21 July 2018

Australian General Practice

'Overcoming the data drought: exploring general practice in Australia by network analysis of big data' by Bich Tran, Peter Straka, Michael O Falster, Kirsty A Douglas, Thomas Britz and Louisa R Jorm in (2018) 209(2) Medical Journal of Australia 68-73 reports on investigation of the organisation and characteristics of medical general practice in Australia by applying novel network analysis methods to national Medicare claims data.

The authors analysed Medicare claims for general practitioner consultations during 1994–2014 for a random 10% sample of Australian residents, and applied hierarchical block modelling to identify provider practice communities (PPCs) covering around 1.7 million patients per year.

 They conclude that the number of PPCs fluctuated during the 21-year period; there were 7747 PPCs in 2014. The proportion of larger PPCs (six or more providers) increased from 32% in 1994 to 43% in 2014, while that of sole provider PPCs declined from 50% to 39%. The median annual number of claims per PPC increased from 5000 (IQR, 40–19 940) in 1994 to 9980 (190–23 800) in 2014; the proportion of PPCs that bulk-billed all patients was lowest in 2004 (21%) and highest in 2014 (29%).

Continuity of care and patient loyalty were stable; in 2014, 50% of patients saw the same provider and 78% saw a provider in the same PPC for at least 75% of consultations. The density of patient sharing in a PPC was correlated with patient loyalty to that PPC.

They argue
A strong primary care system that delivers appropriate care at the right time and in the right place is the bedrock of the Australian health care system. General practitioners are the major providers of primary care and serve as gatekeepers to specialist care and other components of the health care system. Almost all GP services are provided privately on a fee-for-service basis. Rebates are provided to patients by the national health insurance scheme according to the Medicare Benefits Schedule (MBS), and patients may seek care from several providers and at multiple locations. However, there is a dearth of information on the organisation and characteristics of Australian general practice. For example, the proportion of general practices that are accredited has not been reported since 2011,1 as the total number of practices is not known.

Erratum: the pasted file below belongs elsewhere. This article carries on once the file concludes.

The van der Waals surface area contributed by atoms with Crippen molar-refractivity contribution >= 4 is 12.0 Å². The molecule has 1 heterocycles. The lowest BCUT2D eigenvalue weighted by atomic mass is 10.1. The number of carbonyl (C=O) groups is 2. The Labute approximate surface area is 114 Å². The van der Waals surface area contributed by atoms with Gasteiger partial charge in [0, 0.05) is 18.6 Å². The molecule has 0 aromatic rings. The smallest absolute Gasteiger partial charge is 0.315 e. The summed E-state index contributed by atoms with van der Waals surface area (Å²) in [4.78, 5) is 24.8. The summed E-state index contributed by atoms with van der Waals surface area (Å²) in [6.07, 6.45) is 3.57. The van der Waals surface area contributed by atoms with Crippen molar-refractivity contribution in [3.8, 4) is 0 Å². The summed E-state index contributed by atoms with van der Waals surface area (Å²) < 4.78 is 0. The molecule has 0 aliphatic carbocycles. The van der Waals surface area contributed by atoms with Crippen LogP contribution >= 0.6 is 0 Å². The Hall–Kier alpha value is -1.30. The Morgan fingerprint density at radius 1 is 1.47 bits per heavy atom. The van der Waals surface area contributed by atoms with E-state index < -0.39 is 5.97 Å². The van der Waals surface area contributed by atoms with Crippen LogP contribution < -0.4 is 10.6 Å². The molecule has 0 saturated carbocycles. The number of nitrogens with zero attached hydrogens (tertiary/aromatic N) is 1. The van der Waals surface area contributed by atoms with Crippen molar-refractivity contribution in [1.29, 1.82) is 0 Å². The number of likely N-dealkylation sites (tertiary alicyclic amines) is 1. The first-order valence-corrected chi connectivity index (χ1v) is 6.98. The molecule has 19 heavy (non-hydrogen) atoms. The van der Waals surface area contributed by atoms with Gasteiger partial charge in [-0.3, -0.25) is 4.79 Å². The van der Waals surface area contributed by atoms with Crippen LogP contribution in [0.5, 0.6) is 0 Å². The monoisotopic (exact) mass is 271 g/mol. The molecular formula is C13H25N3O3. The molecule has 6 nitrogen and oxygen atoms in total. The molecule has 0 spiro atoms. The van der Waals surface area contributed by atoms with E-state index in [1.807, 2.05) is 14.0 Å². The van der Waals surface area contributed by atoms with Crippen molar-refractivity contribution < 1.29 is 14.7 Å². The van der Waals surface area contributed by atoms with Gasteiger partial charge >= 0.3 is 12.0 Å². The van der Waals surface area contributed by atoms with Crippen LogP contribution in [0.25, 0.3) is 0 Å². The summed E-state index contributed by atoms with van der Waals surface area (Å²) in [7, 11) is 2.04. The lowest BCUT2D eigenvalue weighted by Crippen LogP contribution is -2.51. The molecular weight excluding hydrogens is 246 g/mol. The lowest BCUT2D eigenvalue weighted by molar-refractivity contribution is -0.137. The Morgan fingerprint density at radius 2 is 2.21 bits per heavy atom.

Since the final Annual Survey of Divisions (ASD) in 2011–12,2 national data on the structure and characteristics of general practices have not been systematically reported. The Bettering the Evaluation and Care of Health (BEACH) survey3 was the only national study of general practice activity, describing the characteristics and activity of a representative sample (13% of practising GPs), but the program ended in 2016. The Medical Directory of Australia (MDA), published by the Australian Medical Publishing Company (http://www.ampco.com.au/mda-online), publishes estimates of the size of the GP workforce, but their data are based on mailing addresses, which do not necessarily match practice location. The National Health Workforce Dataset (NHWDS) includes data based on a survey voluntarily completed by practitioners during their annual registration, but it focuses on practitioners, not practices. Claims for subsidised services in the MBS are made on the basis of Medicare provider numbers, but, as practice location is not routinely linked, MBS data provide no information about practice activities. 
Efforts to understand the complex determinants of the quality of and variations in health care have led to the emergence of a new research approach, the application of data-driven methods to identifying and characterising networks of health care providers. A network is a set of people or groups of individuals, organisations, or other entities (“nodes”) with a pattern of interactions (“edges”). Administrative claims data have been analysed in the United States to investigate variations in the characteristics of patient-sharing networks,6,7 how these naturally occurring networks of providers are related to variations in health care costs, and quality of care.   
In this article, we report the first study to apply network analysis of national Medicare claims data in Australia to derive provider practice communities (PPCs); that is, groups of providers who share patients with each other to a greater extent than with other provider groups, as in group general practices (although a PPC does not necessarily correspond directly with a specific group practice). Using Medicare claims for the 21-year period 1994–2014 and a novel graph-partitioning algorithm, we examined trends in the number of PPCs and their characteristics, including size, bulk-billing rate, continuity of care, patient loyalty, and patient sharing.
In summary
During 1994–2014, Australian GP practice communities have generally increased in size, but continuity of care and patient loyalty have remained stable. Our novel approach to the analysis of routinely collected data allows continuous monitoring of the characteristics of Australian general practices and their influence on patient care.